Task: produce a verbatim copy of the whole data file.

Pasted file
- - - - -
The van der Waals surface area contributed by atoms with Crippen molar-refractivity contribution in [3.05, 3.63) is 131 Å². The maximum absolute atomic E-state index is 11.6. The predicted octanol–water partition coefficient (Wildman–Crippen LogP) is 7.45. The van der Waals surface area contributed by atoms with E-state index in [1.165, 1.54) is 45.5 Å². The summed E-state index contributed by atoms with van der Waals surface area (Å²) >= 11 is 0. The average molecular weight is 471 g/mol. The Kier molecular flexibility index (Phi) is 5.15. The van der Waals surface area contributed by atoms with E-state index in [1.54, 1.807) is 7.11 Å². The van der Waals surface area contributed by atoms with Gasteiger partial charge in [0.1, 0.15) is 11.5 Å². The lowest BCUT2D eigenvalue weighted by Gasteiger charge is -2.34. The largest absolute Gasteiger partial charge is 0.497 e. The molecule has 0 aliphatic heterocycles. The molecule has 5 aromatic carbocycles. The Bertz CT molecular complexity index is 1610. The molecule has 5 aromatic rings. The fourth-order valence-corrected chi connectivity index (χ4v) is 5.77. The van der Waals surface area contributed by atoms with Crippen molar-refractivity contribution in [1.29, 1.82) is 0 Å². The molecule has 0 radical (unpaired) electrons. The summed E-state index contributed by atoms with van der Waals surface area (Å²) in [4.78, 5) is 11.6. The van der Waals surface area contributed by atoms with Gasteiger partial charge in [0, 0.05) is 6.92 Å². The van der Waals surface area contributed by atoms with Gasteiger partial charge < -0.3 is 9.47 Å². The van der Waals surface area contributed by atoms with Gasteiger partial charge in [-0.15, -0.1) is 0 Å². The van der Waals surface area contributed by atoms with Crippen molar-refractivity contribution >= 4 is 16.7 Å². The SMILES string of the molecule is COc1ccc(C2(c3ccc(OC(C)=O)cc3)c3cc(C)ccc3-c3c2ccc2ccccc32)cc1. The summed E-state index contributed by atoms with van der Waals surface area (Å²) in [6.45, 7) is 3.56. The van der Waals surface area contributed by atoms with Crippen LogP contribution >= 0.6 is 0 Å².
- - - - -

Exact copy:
The van der Waals surface area contributed by atoms with Crippen molar-refractivity contribution in [3.05, 3.63) is 131 Å². The maximum absolute atomic E-state index is 11.6. The predicted octanol–water partition coefficient (Wildman–Crippen LogP) is 7.45. The van der Waals surface area contributed by atoms with E-state index in [1.165, 1.54) is 45.5 Å². The summed E-state index contributed by atoms with van der Waals surface area (Å²) >= 11 is 0. The average molecular weight is 471 g/mol. The Kier molecular flexibility index (Phi) is 5.15. The van der Waals surface area contributed by atoms with E-state index in [1.54, 1.807) is 7.11 Å². The van der Waals surface area contributed by atoms with Gasteiger partial charge in [0.1, 0.15) is 11.5 Å². The lowest BCUT2D eigenvalue weighted by Gasteiger charge is -2.34. The largest absolute Gasteiger partial charge is 0.497 e. The molecule has 0 aliphatic heterocycles. The molecule has 5 aromatic carbocycles. The Bertz CT molecular complexity index is 1610. The molecule has 5 aromatic rings. The fourth-order valence-corrected chi connectivity index (χ4v) is 5.77. The van der Waals surface area contributed by atoms with Crippen molar-refractivity contribution in [1.29, 1.82) is 0 Å². The molecule has 0 radical (unpaired) electrons. The summed E-state index contributed by atoms with van der Waals surface area (Å²) in [4.78, 5) is 11.6. The van der Waals surface area contributed by atoms with Gasteiger partial charge in [0, 0.05) is 6.92 Å². The van der Waals surface area contributed by atoms with Gasteiger partial charge < -0.3 is 9.47 Å². The van der Waals surface area contributed by atoms with Gasteiger partial charge in [-0.15, -0.1) is 0 Å². The van der Waals surface area contributed by atoms with Crippen molar-refractivity contribution >= 4 is 16.7 Å². The SMILES string of the molecule is COc1ccc(C2(c3ccc(OC(C)=O)cc3)c3cc(C)ccc3-c3c2ccc2ccccc32)cc1. The summed E-state index contributed by atoms with van der Waals surface area (Å²) in [6.45, 7) is 3.56. The van der Waals surface area contributed by atoms with Crippen LogP contribution >= 0.6 is 0 Å².